A reverse 1031 exchange is simply where the new property is attained before the old property is sold. Thereby, enabling the taxpayer to accomplish a qualifying like-kind 1031 exchange. Reverse 1031 exchanges are an exceptionally powerful tool for clients when they already own a property. In a reverse 1031 exchange, the client must act on the purchase of the new property immediately. Section 1031 of the Internal Revenue Code prohibits the client from owning both the new property and the old property at the same time while still being eligible to get capital gains tax differed treatment. Reverse 1031 exchanges are not for the faint of heart. Reverse 1031 exchanges take time to complete and are not a quick process. Luckily, the complicated process of a reverse 1031 exchange is usually managed by your accountant, Realtor, accommodator, and title company. Your only job is to pay the bill.

In reverse 1031 exchanges, you only have 45 days to identify the property to sell and 180 days to close escrow. Reverse 1031 exchanges work to preserve the tax deferral. This is most helpful for prospective clients that have identified the property that they want to attain (replacement property) before they have found a buyer for their existing property (relinquished property). Since the real estate market can change so quickly, it may take longer to sell your current property. At the same time, you don’t want to miss the opportunity to acquire the new property while the price is right.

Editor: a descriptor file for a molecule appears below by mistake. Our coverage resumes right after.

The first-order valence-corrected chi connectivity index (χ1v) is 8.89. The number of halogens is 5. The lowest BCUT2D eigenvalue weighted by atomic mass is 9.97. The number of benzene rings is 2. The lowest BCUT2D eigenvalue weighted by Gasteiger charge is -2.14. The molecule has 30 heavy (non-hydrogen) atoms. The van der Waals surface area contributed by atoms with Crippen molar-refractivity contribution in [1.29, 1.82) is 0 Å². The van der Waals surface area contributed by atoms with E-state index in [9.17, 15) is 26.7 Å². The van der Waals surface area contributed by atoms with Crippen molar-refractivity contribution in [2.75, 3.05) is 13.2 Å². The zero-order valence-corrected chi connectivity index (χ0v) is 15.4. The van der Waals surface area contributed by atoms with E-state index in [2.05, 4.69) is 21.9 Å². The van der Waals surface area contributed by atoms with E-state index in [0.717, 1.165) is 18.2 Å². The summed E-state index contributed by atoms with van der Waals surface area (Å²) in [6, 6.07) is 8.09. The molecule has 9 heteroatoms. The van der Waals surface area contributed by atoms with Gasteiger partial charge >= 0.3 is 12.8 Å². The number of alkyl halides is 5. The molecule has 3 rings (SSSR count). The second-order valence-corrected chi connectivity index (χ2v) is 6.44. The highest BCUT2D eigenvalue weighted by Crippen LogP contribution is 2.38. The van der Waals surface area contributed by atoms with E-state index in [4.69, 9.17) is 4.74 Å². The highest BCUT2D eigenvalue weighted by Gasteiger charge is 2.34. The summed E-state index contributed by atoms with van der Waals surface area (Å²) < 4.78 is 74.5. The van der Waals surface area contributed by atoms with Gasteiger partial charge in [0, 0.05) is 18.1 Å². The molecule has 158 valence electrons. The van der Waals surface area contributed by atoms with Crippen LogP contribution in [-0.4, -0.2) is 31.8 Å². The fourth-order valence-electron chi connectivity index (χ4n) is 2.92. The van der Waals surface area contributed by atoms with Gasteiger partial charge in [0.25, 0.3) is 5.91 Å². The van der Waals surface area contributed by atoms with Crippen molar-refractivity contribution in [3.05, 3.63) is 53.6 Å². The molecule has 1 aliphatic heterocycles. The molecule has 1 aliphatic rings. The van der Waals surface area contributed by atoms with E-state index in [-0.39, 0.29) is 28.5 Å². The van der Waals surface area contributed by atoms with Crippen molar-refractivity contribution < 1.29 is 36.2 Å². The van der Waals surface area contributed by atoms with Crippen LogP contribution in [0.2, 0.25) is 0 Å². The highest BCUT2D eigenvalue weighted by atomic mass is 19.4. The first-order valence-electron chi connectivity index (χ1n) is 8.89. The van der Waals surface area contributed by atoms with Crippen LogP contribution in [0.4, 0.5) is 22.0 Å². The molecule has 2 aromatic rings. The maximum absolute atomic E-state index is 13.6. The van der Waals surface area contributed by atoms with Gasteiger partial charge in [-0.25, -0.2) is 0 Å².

A Qualified Exchange Accommodation Arrangement or QEAA is created by a qualified intermediary who acts as the Exchange Accommodation Titleholder or “EATs”. The Qualified Exchange Accommodation Arrangement temporarily holds the real estate investor’s relinquished or replacement property. Having a Qualified Exchange Accommodation Arrangement (QEAA) helps investors comply with Section 1031 of the Internal Revenue Code and allows investors to defer taking a capital gain or loss on the sale of real estate as long as the relinquished property is replaced by a “like-kind” property. Qualified Exchange Accommodation Arrangements (QEAA) are very particular in their format for the sale and purchase of like-kind properties, but do allow flexibility in the timing of the sales and simplify the investor’s ability to qualify for the tax deferral.